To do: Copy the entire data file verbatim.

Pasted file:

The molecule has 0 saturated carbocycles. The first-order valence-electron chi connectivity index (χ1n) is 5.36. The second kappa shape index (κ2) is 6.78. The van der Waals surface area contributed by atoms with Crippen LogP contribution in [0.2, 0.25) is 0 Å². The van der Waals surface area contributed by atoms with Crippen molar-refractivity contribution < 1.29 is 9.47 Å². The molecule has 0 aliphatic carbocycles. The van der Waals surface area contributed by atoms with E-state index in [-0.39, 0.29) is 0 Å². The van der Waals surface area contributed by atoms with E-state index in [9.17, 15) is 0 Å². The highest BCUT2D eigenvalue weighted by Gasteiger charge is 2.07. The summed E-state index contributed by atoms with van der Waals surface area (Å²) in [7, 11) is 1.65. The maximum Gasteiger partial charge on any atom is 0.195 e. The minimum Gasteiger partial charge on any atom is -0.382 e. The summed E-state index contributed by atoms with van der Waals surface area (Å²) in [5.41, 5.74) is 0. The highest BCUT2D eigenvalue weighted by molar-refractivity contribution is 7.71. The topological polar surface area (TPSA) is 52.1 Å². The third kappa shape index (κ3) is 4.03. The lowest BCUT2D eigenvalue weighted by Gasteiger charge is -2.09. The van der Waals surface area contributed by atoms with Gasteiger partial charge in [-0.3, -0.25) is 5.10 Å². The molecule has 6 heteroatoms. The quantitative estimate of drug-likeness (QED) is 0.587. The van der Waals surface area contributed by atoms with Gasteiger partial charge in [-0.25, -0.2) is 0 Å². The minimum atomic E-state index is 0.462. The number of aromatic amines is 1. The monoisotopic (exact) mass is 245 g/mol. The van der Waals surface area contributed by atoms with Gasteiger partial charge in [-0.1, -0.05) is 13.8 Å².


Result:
The molecule has 0 saturated carbocycles. The first-order valence-electron chi connectivity index (χ1n) is 5.36. The second kappa shape index (κ2) is 6.78. The van der Waals surface area contributed by atoms with Crippen LogP contribution in [0.2, 0.25) is 0 Å². The van der Waals surface area contributed by atoms with Crippen molar-refractivity contribution < 1.29 is 9.47 Å². The molecule has 0 aliphatic carbocycles. The van der Waals surface area contributed by atoms with E-state index in [-0.39, 0.29) is 0 Å². The van der Waals surface area contributed by atoms with E-state index in [9.17, 15) is 0 Å². The highest BCUT2D eigenvalue weighted by Gasteiger charge is 2.07. The summed E-state index contributed by atoms with van der Waals surface area (Å²) in [7, 11) is 1.65. The maximum Gasteiger partial charge on any atom is 0.195 e. The minimum Gasteiger partial charge on any atom is -0.382 e. The summed E-state index contributed by atoms with van der Waals surface area (Å²) in [5.41, 5.74) is 0. The highest BCUT2D eigenvalue weighted by molar-refractivity contribution is 7.71. The topological polar surface area (TPSA) is 52.1 Å². The third kappa shape index (κ3) is 4.03. The lowest BCUT2D eigenvalue weighted by Gasteiger charge is -2.09. The van der Waals surface area contributed by atoms with Gasteiger partial charge in [-0.3, -0.25) is 5.10 Å². The molecule has 6 heteroatoms. The quantitative estimate of drug-likeness (QED) is 0.587. The van der Waals surface area contributed by atoms with Gasteiger partial charge in [-0.25, -0.2) is 0 Å². The minimum atomic E-state index is 0.462. The number of aromatic amines is 1. The monoisotopic (exact) mass is 245 g/mol. The van der Waals surface area contributed by atoms with Gasteiger partial charge in [-0.1, -0.05) is 13.8 Å².